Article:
We ask the government to make this work between sex workers and Gardai more realistic and effective by abandoning the law that works against these important efforts. Currently, Gardai efforts are forced by law to focus on policing and raids when their role with us should only be one of protection. We call for full decriminalisation of sex work as it has proven in New Zealand and Australia to vastly improve relationships between sex workers and police. We all deserve to be safe. 


#DecrimforSafety #SupportSafeSexWork

We deserve to be safe

We all expect laws to keep us safe, but the laws around sex work make Ireland more dangerous. 

Kate McGrew, director of Sex Workers Alliance Ireland (SWAI) and current sex worker says, “SWAI are happy to hear the news that a serial rapist was handed a 20-year prison sentence today. This man systematically targeted migrant sex workers in the wake of the change in the law around sex work in 2017. 

SWAI was the initial contact by the sex workers involved in this serial rapist, who was targetting Czech sex workers. We helped the workers to report the rapist to Garda and supported them throughout the trial. As a front-line organisation, which is the only sex worker-led organisation in Ireland, many sex workers turn to SWAI to support them, when they are a victim of a crime.”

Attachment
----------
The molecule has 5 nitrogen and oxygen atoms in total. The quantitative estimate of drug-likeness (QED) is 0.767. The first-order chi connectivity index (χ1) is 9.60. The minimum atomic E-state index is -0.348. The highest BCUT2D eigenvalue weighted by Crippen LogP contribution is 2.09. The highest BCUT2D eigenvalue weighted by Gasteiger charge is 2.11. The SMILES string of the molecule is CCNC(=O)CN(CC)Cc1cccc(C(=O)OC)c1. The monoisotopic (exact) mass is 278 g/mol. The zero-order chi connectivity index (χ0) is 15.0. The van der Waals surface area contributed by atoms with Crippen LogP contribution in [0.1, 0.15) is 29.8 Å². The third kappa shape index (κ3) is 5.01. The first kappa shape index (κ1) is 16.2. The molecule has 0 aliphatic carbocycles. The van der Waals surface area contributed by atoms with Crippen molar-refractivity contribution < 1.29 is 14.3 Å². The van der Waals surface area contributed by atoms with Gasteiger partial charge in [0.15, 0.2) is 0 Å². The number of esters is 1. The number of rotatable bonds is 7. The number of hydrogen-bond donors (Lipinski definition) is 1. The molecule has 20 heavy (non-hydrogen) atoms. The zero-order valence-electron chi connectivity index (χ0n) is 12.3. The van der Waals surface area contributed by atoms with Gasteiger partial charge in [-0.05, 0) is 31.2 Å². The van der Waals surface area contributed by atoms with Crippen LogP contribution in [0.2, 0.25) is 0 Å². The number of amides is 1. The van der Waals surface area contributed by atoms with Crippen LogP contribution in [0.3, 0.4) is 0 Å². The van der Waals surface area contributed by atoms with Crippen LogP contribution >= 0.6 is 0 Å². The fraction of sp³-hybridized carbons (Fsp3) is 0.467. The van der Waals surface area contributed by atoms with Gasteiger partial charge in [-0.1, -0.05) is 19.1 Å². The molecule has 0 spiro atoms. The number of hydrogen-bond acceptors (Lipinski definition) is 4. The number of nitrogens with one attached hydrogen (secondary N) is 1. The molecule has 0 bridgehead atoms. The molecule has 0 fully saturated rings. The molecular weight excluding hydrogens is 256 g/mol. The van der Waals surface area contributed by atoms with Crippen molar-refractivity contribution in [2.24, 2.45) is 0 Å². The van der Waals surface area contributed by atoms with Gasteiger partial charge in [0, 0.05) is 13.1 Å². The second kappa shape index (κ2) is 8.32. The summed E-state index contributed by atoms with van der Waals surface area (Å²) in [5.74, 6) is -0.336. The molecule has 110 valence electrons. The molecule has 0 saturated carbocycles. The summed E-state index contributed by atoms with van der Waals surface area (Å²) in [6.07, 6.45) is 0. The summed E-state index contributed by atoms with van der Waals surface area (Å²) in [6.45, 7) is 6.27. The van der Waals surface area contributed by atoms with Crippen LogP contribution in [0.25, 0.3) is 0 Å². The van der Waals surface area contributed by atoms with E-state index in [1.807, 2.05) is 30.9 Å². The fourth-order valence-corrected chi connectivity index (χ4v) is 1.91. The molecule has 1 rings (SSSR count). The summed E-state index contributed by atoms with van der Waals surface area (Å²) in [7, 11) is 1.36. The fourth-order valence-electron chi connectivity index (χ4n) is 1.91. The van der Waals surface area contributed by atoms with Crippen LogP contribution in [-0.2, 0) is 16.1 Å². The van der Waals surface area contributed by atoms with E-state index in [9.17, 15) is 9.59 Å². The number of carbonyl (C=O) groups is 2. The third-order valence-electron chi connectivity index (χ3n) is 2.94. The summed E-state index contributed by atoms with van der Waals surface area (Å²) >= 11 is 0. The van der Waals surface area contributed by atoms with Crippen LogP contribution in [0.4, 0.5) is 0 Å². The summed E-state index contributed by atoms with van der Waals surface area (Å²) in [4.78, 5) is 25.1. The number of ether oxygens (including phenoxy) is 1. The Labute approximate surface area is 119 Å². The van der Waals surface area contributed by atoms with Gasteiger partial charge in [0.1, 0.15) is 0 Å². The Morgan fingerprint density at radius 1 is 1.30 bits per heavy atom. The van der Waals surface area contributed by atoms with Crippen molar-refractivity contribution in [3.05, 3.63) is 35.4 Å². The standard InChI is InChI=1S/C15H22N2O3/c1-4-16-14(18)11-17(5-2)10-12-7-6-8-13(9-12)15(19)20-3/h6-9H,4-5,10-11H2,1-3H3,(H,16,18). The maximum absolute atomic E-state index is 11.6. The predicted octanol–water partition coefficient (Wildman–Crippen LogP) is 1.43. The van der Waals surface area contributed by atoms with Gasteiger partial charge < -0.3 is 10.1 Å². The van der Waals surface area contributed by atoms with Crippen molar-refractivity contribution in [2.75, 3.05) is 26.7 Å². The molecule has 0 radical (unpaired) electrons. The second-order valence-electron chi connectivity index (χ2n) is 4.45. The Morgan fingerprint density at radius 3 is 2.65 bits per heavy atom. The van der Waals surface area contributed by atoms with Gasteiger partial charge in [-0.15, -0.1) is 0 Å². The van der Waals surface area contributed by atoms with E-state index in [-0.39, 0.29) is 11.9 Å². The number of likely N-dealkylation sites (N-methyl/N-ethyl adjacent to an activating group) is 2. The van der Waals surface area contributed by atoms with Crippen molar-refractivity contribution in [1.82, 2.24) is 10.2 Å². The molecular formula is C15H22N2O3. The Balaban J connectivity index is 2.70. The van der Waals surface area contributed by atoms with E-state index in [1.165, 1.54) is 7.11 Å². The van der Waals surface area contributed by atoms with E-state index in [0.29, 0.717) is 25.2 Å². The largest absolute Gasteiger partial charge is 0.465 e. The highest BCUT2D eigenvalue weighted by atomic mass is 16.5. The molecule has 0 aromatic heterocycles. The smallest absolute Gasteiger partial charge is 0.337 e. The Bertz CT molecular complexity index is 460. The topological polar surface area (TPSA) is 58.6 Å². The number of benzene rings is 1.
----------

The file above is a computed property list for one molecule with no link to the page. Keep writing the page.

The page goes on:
She continues “It is very difficult for victims of rape to get justice through the criminal justice and have their rapist convicted. It is even more so for sex workers, who are often reluctant to go to the police to report sexual violence. Sex workers fear they will not be taken seriously because of their job. Since the introduction of client criminalisation or the “Nordic Model”, less than 1% of sex workers report crime to the Gardaí according to Ugly Mugs, a safety screening app for sex workers to report dangerous clients.

Today is a success, as sex workers were able to get justice, despite the fact that they have very little trust in Gardai. In the last two years of client criminalisation, there has been a 98% increase in violent crimes against sex workers. 

We in SWAI warned that this increase in violence would happen in the wake of the introduction of client criminalisation. The voices of current sex workers and their allies were ignored when this law was introduced.